With the Democrats soon to be in control of the House of Representatives, the inside-the-beltway punditry has largely posited that a Nancy Pelosi-led House of Representatives will naturally become Donald Trump’s latest bête noire. To be sure, an empowered Adam Schiff and Jerry Nadler leading, respectively, the House Intelligence and Justice committees isn’t welcome news for the president, but a Democratic House is a threat that the White House should have seen coming long ago.
As veterans of political combat know, the biggest threat isn’t the one you see from miles away; it’s the one you didn’t anticipate, oftentimes because it comes from one of your supposed allies. And in January, Trump’s biggest antagonist in DC may very well emerge from within his own party.
But who is this statesman who will muster the courage to say “enough is enough” and attempt to put an end to the house fire burning at 1600 Pennsylvania Avenue? What conservative has the gravitas and authority to speak for Republicans who have been gritting their teeth every time that Trump waxes effusively about Vladimir Putin or Mohammed bin Salman?
It’s Mitt Romney, of course. Technically, he’ll be the junior senator from Utah starting January 3, but the former Massachusetts governor and 2012 GOP presidential nominee is the de facto leader of the pre-Trump GOP. Not since Hillary Clinton was elected in 2000 from her adopted state of New York has a junior senator come to Washington with so much clout and influence.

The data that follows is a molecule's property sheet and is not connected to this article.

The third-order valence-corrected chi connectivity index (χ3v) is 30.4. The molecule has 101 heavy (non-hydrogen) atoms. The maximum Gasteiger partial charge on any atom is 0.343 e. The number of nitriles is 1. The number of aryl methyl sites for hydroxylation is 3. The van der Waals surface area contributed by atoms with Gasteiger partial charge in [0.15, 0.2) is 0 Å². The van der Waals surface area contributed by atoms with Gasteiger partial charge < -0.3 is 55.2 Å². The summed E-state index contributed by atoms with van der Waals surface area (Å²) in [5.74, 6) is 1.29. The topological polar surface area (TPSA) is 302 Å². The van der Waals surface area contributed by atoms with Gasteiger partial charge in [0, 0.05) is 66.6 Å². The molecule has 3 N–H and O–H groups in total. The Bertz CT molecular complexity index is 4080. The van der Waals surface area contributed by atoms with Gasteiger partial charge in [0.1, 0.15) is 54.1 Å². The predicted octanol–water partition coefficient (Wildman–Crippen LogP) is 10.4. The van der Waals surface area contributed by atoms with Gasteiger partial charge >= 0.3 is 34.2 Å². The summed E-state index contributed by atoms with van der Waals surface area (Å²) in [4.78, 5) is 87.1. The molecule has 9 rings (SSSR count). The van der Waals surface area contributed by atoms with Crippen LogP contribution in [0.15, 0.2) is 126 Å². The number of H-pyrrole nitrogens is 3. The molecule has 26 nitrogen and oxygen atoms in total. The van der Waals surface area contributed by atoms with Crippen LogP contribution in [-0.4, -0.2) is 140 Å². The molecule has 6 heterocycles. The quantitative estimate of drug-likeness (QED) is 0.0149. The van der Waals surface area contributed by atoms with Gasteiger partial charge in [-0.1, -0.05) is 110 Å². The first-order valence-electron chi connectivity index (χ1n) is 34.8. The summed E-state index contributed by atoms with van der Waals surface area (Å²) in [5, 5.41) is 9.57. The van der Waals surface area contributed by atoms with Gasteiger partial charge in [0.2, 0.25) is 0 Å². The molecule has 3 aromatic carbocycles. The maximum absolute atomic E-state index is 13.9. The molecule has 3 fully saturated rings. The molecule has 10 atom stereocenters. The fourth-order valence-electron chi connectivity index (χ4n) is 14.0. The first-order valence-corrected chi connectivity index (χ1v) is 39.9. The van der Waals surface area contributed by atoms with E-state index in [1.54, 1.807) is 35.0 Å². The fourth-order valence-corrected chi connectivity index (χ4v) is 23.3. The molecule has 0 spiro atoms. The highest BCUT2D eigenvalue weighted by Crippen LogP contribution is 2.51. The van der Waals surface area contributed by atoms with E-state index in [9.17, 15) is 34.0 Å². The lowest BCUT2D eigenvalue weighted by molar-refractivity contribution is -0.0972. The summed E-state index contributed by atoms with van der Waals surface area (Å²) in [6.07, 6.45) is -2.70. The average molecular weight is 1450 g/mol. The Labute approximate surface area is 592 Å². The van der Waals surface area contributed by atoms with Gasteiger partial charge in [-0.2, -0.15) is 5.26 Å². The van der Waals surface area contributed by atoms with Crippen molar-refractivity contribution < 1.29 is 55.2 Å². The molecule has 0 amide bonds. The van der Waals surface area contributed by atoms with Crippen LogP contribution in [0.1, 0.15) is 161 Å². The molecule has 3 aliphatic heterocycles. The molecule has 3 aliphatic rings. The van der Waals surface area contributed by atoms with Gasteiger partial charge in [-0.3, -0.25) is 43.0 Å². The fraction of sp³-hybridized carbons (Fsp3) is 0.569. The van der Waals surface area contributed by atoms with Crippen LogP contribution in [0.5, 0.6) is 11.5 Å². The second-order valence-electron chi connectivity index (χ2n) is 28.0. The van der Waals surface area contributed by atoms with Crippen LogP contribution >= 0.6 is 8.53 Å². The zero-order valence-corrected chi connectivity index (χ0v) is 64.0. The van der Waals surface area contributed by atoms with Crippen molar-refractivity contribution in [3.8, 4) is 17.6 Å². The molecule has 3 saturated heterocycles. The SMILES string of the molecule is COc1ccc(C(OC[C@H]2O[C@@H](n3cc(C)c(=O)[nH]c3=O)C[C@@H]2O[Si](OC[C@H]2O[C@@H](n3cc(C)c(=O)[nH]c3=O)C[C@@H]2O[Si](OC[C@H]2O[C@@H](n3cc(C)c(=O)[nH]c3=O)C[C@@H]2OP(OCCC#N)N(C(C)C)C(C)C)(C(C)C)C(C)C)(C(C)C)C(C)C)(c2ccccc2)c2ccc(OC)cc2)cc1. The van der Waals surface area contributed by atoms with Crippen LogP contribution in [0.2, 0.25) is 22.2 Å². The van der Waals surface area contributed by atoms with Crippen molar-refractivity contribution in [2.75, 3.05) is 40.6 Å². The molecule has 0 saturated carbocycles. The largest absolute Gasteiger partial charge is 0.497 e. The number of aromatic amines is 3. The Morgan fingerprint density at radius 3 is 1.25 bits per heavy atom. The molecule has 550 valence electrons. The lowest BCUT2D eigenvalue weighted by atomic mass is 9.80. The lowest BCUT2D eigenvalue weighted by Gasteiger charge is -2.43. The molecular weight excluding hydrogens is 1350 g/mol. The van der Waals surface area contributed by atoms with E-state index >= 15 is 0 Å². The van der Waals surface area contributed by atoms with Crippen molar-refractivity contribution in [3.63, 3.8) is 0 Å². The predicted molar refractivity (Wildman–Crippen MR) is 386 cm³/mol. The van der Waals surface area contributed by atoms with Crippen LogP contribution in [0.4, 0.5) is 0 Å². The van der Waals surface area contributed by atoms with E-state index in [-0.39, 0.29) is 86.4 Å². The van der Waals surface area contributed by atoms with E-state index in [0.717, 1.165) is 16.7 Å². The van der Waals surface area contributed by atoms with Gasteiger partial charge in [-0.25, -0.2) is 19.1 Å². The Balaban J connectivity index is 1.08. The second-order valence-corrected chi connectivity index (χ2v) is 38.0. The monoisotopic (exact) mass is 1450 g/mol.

Between Robert Mueller’s investigation and the Democrats taking back the House, the Washington media hasn’t given the intramural politics of the Republican Senate and the impact of Mitt Romney much airplay. But Romney’s arrival in Washington might mark the beginning of a political dynamic more problematic for Trump than the Democrats’ regaining control of the House.
The contentious relationship between Romney and Trump is well documented. Although the two have publicly made nice at several junctures for raw political expediency—Romney was rumored at one point to be in the running for Trump’s secretary of State—there is a degree of underlying personal and political animus that will be impossible to keep bottled up now that Romney will have a front-row seat to Trump’s eschewing so many traditional GOP policies and norms.
For Romney, the measured, calculated, religious, and refrained management consultant, there is no greater a polar opposite in business or politics, nor in matters of faith and family life than Donald Trump. These differences were put on full public display in the heat of the 2016 Republican Primaries when Romney, who at the time was the spiritual leader of the ultimately unsuccessful “Never Trump” movement, called out the future president, slamming him as “a phony” and “a fraud” who is “playing the American public for suckers.”
“Think of Donald Trump’s personal qualities, the bullying, the greed, the showing off, the misogyny, the absurd third grade theatrics,” Romney said in a speech in March of 2016. “We have long referred to him as The Donald. He is the only person in America to whom we have added an article before his name. It wasn’t because he had attributes we admired.”